5. OAU member states should support the development of and provision of personal assistance programmes and interpretation services, especially for persons with severe and/or multiple disabilities. Such programmes would increase the level of participation of persons with disabilities in everyday life at home, at work, in school and during leisure-time activities.


I. OAU member states should develop national rehabilitation programmes for all groups of persons with disabilities. Such programmes should be based on the actual


individual needs of pen-sons with disabilities and on the principles of full participation and equality.

2. Such programmes should include a wide range of activities, such as basic skills training to improve or compensate for an affected function, counselling of persons with disabilities and their families, develop self-reliance, and occasional service, such as assessment and guidance.

3. All persons with disabilities, including persons with severe and/or multiple disabilities, who require rehabilitation should have access to it.

4. Persons with disabilities and their families should be able to participate in the design and organisation of rehabilitation services concerning themselves.

5. All rehabilitation services should be available in the local community where the person with a disability lives.


PAFOD will co-ordinate the activities conducted by organisations co-ordination of Decade Activities for disabled people throughout Africa. Africa has already been divided into five regions that have regional organisations of disabled people. The following are the regional organisations:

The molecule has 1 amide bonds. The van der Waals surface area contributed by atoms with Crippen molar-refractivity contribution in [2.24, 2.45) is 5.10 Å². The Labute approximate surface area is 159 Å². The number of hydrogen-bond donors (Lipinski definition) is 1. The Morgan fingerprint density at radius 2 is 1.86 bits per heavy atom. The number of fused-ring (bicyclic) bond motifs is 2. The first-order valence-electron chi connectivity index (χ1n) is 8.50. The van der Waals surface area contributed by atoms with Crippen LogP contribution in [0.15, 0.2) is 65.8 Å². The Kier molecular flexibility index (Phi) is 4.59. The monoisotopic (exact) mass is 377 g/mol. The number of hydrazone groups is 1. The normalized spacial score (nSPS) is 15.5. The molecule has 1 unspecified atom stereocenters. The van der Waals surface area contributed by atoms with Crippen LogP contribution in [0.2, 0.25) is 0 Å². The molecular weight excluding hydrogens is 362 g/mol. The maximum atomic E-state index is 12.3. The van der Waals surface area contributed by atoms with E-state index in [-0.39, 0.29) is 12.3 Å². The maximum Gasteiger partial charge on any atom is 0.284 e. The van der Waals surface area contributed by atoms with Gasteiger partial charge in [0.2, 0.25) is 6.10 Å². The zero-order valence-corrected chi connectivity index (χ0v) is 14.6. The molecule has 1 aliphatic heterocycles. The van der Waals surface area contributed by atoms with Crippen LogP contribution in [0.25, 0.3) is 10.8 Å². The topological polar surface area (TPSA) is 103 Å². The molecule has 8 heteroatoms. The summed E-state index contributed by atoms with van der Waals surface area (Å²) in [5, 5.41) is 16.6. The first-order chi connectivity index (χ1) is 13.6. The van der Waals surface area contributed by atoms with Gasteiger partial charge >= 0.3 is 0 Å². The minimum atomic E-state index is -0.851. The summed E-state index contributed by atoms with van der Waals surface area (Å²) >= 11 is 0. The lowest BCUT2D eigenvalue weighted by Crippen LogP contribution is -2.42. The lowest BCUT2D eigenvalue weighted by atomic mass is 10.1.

Southern Africa Federation of the Disabled (SAFOD)

2. East Africa Federation of the Disabled (EAFOD)

3. West Africa Federation of the Disabled (WAFOD)

4. North Africa Federation of the Disabled (NAFOD)

5. Central Africa Federation of the Disabled (CAFOD)

The Federations will co-ordinate the activities of the Decade within their different regions. This will enable effective implementation of the activities in line with the cultural differences. All will report to PAFOD who will co-ordinate the continent. In order for the Decade to be effective, there should be review meetings at the end of every third year in order to ensure that focus and objectives of the Decade are not lost sight of. There will also be planning meetings at regional level so that regions assist each other on any strategies associated with implementing activities for the Decade. Before the launch of the Decade, on 3 December I 999, there will be a PAFOD planning meeting where a committee for the Decade will be formed. The committee will work hand-in-hand with PAFOD and it will comprise of the following organisations:


o African Union of the Blind (AFUB)

o Inclusion International

o World Federation of the Deaf

o African Rehabilitation Institute

o Organisation of African Unity

0 International Organisation of the Deaf/Blind


o International Association of People with Psychiatric Disabilities

o Economic Commission for Africa

o OAU Social Commission

o International Laboui- Organisation

The International Organisations will be represented in the committee by their African representatives.


It is a fact that disability issues are expensive. This is because disability programmes are currently being implemented as an after thought. In other instances disability issues are only considered as a goodwill gesture and thus there is no continuity. OAU member states need to recognise that disabled people are part of the human race and thus their human rights need to be recognised. Failure to recognise them is a violation of human rights. There is therefore, need for a visible and more concerted effort by governments to networl with organisations of disabled people. In this way, disabled people’s concerns will be incorporated in development programmes. Disabled people’s organisations have a wealth of experience that can easily be tapped by governments in thieir bid to improve the quality of life of people with disabilities.